ARCHETYPES VERSUS STEREOTYPES
Brands are made by humans and it’s that inherent humanity which makes them so very powerful. We respond to the best brands because they capture some aspect of our humanity and reflect it back to us.
The term ‘Archetype’, as it is used in marketing today has its origins in Carl Gustav Jung’s theories of universal, mythical characters that lie within the collective consciousness of people the world over. Archetypal images represent human desire and evoke deep emotions. They are intuitive and provide the emotional shortcut for understanding human stories.
In branding terms delivering the message through one of them ignites a certain emotional aspect within us. In other words an Archetype is a human type in its purest form; the classic hero, outlaw or wise man. Each one has its own set of values, meaning and personality traits.
However, the one danger is seeing archetypes as a ‘stereotype’ – to develop an oversimplified image or idea that is simply grafted onto a brand. Our brand cannot simply put on a suit of hero clothes and play the hero. There has to be a real relationship with the brand and its archetype.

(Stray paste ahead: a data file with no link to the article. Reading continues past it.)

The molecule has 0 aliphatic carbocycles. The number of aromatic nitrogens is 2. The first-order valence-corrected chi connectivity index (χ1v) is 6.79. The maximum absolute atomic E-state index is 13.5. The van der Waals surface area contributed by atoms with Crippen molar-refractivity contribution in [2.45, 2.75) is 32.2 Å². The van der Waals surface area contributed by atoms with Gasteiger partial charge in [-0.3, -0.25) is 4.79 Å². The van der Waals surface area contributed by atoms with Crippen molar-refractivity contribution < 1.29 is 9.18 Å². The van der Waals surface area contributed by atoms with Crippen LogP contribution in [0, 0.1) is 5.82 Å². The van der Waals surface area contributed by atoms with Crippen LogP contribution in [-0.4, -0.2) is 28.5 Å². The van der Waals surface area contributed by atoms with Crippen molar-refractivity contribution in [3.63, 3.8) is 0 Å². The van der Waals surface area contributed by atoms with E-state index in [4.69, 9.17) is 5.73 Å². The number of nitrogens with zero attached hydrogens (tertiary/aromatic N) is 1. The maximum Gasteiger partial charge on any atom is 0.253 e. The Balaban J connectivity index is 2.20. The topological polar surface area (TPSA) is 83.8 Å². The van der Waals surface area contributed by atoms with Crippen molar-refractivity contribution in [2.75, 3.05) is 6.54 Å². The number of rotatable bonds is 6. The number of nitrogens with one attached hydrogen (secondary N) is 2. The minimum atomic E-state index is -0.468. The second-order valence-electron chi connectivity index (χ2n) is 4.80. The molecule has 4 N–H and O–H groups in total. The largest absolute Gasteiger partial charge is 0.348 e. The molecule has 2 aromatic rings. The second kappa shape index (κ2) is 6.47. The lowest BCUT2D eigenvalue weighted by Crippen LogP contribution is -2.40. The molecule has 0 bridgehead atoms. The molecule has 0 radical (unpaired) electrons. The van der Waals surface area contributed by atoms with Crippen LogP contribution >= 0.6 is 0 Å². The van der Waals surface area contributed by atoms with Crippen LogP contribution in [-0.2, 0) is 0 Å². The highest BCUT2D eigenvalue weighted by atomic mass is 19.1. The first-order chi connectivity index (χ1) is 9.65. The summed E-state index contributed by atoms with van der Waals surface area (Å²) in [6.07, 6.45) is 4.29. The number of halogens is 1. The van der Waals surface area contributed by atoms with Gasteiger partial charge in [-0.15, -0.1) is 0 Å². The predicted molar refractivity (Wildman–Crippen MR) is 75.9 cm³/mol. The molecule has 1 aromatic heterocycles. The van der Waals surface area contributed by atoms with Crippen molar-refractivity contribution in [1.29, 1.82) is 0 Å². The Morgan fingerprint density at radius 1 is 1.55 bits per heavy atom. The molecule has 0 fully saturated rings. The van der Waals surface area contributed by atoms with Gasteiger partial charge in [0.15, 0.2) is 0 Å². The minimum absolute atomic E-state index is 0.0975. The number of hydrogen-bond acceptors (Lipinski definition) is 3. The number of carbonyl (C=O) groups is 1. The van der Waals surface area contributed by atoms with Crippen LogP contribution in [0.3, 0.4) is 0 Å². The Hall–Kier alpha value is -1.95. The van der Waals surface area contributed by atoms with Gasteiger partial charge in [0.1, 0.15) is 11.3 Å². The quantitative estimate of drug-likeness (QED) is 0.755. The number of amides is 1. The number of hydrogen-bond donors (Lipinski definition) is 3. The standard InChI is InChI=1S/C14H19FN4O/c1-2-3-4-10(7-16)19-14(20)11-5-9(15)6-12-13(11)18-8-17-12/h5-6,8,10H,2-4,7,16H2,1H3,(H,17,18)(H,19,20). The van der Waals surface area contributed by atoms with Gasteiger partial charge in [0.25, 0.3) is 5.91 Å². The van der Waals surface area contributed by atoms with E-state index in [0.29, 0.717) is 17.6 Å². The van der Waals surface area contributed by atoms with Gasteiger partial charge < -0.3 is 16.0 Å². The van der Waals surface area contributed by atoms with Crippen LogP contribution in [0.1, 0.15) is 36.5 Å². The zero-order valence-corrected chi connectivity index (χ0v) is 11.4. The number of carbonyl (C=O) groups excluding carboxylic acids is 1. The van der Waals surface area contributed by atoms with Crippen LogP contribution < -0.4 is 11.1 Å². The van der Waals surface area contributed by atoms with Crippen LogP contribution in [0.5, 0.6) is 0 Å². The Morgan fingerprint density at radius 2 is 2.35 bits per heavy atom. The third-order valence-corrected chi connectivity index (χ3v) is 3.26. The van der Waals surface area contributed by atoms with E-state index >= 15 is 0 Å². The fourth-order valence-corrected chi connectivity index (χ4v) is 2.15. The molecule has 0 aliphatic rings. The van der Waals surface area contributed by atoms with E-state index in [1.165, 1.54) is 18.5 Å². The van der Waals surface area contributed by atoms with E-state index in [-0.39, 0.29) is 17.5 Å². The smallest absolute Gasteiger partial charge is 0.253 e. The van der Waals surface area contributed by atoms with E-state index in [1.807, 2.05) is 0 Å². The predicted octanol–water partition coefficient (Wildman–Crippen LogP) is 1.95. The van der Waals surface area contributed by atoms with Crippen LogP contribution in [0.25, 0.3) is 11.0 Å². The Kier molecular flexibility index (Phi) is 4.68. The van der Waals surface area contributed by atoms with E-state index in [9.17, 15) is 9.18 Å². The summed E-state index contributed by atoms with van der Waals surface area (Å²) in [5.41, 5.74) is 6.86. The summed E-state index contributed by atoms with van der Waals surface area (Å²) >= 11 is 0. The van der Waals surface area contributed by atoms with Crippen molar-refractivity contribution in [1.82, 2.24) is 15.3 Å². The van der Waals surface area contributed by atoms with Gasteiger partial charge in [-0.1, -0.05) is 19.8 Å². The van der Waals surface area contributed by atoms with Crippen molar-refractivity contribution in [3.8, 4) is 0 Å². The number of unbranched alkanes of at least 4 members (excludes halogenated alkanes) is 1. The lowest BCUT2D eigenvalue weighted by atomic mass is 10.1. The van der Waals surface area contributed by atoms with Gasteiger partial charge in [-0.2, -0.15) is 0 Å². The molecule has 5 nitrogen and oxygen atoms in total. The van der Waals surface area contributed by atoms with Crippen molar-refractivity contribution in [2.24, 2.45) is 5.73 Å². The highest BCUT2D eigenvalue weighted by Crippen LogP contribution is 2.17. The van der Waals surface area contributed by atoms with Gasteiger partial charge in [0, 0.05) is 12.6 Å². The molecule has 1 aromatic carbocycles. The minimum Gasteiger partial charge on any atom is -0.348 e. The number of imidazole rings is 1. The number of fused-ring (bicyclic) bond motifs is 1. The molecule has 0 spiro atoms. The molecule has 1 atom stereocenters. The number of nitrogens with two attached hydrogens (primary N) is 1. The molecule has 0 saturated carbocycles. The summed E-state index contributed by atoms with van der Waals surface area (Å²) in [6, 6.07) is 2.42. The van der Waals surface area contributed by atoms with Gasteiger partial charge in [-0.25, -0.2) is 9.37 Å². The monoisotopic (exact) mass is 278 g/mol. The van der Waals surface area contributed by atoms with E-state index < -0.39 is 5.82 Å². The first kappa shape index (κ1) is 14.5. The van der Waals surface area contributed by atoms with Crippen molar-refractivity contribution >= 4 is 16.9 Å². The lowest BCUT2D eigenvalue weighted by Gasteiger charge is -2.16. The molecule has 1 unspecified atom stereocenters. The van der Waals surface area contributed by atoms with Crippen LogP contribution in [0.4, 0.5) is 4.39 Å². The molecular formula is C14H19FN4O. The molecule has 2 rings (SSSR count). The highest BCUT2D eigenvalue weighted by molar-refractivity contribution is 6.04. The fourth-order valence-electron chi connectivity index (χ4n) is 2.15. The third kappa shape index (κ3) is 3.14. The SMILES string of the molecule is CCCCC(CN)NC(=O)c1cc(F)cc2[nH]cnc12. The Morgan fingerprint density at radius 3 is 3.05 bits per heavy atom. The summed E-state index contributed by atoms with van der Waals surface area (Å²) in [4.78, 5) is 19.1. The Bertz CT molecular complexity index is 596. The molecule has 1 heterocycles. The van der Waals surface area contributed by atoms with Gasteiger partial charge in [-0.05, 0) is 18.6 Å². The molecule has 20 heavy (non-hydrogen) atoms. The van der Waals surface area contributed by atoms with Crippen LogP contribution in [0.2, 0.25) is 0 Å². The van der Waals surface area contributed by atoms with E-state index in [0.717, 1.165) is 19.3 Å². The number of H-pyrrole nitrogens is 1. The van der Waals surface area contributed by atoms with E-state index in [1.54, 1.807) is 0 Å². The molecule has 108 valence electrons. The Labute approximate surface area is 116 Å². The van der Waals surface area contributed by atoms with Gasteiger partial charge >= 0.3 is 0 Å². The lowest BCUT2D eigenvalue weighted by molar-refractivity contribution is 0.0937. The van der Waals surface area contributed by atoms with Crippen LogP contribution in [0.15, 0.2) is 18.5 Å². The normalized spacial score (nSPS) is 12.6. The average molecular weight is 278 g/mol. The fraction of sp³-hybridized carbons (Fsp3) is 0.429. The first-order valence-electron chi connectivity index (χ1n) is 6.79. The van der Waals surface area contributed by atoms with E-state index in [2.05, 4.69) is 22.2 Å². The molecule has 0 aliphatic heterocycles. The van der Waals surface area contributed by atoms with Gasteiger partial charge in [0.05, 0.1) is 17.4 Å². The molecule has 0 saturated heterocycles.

Archetypes are said to be timeless but our communication needs to be of our time. The story of Cinderella and the Lover archetype is still appealing to us all but how much more compelling does it become when it is turned into ‘Pretty Woman’ with Julia Roberts.
The brand archetype is only a starting point, a foundation for a brand personality and the brand story. The choice of archetype is where the work really begins. Take time to create your brand story and be sure to set in the cultural context. Used correctly archetypes can exert a powerful influence not just on the brand but on the audience too.
If you want to know more about developing the right personality for your brand – ask us now – send us a message and we’ll pay for a one hour work shop.
The Hero and the Outlaw – Building extraordinary brands through the power of Archetypes – Margaret Mark and Carol S. Pearson